I don't recall Maggie saying she was sorry. Do you? Instead, she looks down at the book about Africa she brought home from the library. Also, I'm going to overlook the fact that Lisa's speech in no way reflected the way someone her age would actually talk because it was just so great to see Maggie get called out for what she truly is.
In a New Hampshire Sheraton, Jim gets an email from Lisa with a link to the video. He watches it for a long time for whatever reason. It's not like he didn't see it in person. Hallie, of course, is right there watching him.
Kendra sees a news alert: a drone strike just killed Anwar al-Awlaki. She and Gary Cooper inform Will and MacKenzie about this development: a suspected terrorist and American citizen was murdered by his own government. On purpose. "An American was on the kill list?" Will gasps. I'm not sure why he's so surprised. Maybe he doesn't read The New York Times? Because it reported that Al-Awlaki, an American citizen, was on the kill list in 2010. And then there was that whole thing in 2011 when al-Awlaki was nearly killed by an American drone in an assassination attempt. But what's really crazy is that al-Awlaki was killed on September 30, 2011 and it's September 21, 2011 on the show. Is Kendra getting news alerts from the future? That would be an interesting new direction. Note to Sorkin: if you're going to base this show in (and exploit) real-life events, you have to get them right. You don't get to tell us how past events should've been covered and also fudge their details for dramatic purposes.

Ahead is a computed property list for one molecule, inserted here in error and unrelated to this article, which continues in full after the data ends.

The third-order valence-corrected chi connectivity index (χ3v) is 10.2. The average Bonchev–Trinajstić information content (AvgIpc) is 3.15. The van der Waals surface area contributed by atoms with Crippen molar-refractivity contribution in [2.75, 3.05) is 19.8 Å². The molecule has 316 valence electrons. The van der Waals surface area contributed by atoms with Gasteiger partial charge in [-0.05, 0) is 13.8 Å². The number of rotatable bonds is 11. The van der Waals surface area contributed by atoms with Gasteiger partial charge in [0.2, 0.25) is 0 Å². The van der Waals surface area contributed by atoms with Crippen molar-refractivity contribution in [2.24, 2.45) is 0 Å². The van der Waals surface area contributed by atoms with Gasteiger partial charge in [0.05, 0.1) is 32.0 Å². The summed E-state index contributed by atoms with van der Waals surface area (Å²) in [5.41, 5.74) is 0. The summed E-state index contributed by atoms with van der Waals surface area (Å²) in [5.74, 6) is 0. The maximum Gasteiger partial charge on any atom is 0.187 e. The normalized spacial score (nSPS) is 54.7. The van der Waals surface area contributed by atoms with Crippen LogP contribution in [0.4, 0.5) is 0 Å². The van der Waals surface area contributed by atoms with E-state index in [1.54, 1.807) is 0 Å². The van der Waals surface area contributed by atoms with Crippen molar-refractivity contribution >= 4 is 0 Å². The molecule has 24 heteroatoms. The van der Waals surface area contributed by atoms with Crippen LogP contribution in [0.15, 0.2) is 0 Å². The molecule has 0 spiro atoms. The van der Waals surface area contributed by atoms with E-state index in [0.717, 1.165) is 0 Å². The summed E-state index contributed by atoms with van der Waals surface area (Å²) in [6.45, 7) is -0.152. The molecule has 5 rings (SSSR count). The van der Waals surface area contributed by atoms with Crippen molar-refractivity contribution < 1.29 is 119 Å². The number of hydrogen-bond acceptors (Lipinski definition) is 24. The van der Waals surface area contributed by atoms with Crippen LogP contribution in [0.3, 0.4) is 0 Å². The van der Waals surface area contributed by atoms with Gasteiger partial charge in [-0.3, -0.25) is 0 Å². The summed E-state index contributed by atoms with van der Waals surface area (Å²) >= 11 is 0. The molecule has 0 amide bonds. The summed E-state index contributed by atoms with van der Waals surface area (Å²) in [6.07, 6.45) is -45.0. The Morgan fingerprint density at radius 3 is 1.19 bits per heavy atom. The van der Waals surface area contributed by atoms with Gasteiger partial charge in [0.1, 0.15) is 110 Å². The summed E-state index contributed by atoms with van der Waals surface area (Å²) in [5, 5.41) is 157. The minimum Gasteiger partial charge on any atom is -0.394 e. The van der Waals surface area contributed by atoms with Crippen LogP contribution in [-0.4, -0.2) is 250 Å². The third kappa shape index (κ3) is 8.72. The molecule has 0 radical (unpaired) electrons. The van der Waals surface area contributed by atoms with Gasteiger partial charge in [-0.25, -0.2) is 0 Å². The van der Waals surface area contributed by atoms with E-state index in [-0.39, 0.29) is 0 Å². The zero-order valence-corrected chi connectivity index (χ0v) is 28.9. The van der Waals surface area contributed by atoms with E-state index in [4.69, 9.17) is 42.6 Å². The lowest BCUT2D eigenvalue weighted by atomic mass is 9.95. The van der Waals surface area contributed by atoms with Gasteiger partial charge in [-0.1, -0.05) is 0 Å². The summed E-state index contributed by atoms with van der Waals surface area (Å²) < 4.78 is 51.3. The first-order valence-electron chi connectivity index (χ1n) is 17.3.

Neal meets Shelly at Zucotti Park. She told him Radiohead was playing to lure him down there. He's annoyed with her until he sees the police pull up in riot gear.
Charlie has been called into Will's office to discuss how to approach this al-Awlaki thing. Everyone except Will thinks that Will should put the government on blast for this. Will doesn't really feel like standing up for the rights of a terrorist, even though what America did to him was wrong. Also, he doesn't understand why being a Republican automatically makes him a bad person. Which is a good point but not really relevant right now.
Will says the president is allowed to authorize these strikes according to a memorandum. MacKenzie thinks they should demand to see it. Will says he doesn't feel like defending the rights of an al-Qaeda leader right now. Charlie asks who cares if they get some blowback. Will says he cares. And, yeah. You can't pull the guy off the 9/11 special one minute for what he says on the air and then tell him to say whatever he wants the next. "When I took you off the anniversary coverage, I wasn't telling you to change your clothes. It was about that particular day," Charlie says. Will facepalms and points to Kendra and Gary Cooper. They didn't know he was pulled off, he says. They thought he stepped down voluntarily. Kendra and Gary Cooper say no one believed that, anyway.